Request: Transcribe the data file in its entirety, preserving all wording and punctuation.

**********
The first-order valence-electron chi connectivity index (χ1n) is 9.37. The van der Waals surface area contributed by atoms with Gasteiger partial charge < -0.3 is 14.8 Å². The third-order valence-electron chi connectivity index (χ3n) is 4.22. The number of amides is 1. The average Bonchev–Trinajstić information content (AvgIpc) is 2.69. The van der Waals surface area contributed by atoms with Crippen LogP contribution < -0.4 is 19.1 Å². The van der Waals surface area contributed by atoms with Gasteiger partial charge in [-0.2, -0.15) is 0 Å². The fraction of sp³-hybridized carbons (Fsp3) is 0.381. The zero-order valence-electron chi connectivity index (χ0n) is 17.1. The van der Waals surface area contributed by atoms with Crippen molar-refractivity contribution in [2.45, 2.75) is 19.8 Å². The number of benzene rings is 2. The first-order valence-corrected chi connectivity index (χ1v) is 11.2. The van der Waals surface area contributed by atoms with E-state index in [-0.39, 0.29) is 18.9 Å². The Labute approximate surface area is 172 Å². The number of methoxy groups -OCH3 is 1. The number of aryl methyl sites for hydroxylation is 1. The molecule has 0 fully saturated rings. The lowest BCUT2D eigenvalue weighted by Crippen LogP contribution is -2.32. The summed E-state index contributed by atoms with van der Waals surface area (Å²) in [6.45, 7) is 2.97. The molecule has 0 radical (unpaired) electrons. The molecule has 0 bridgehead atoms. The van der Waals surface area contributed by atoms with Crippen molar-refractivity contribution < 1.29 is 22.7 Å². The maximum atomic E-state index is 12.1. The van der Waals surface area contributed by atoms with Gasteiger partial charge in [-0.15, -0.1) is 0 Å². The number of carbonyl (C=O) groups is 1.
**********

The first-order valence-electron chi connectivity index (χ1n) is 9.37. The van der Waals surface area contributed by atoms with Gasteiger partial charge < -0.3 is 14.8 Å². The third-order valence-electron chi connectivity index (χ3n) is 4.22. The number of amides is 1. The average Bonchev–Trinajstić information content (AvgIpc) is 2.69. The van der Waals surface area contributed by atoms with Crippen LogP contribution < -0.4 is 19.1 Å². The van der Waals surface area contributed by atoms with Gasteiger partial charge in [-0.2, -0.15) is 0 Å². The fraction of sp³-hybridized carbons (Fsp3) is 0.381. The zero-order valence-electron chi connectivity index (χ0n) is 17.1. The van der Waals surface area contributed by atoms with Crippen molar-refractivity contribution in [2.45, 2.75) is 19.8 Å². The number of benzene rings is 2. The first-order valence-corrected chi connectivity index (χ1v) is 11.2. The van der Waals surface area contributed by atoms with E-state index in [-0.39, 0.29) is 18.9 Å². The Labute approximate surface area is 172 Å². The number of methoxy groups -OCH3 is 1. The number of aryl methyl sites for hydroxylation is 1. The molecule has 0 fully saturated rings. The lowest BCUT2D eigenvalue weighted by Crippen LogP contribution is -2.32. The summed E-state index contributed by atoms with van der Waals surface area (Å²) in [6.45, 7) is 2.97. The molecule has 0 radical (unpaired) electrons. The molecule has 0 bridgehead atoms. The van der Waals surface area contributed by atoms with Crippen molar-refractivity contribution < 1.29 is 22.7 Å². The maximum atomic E-state index is 12.1. The van der Waals surface area contributed by atoms with Gasteiger partial charge in [-0.15, -0.1) is 0 Å². The number of carbonyl (C=O) groups is 1.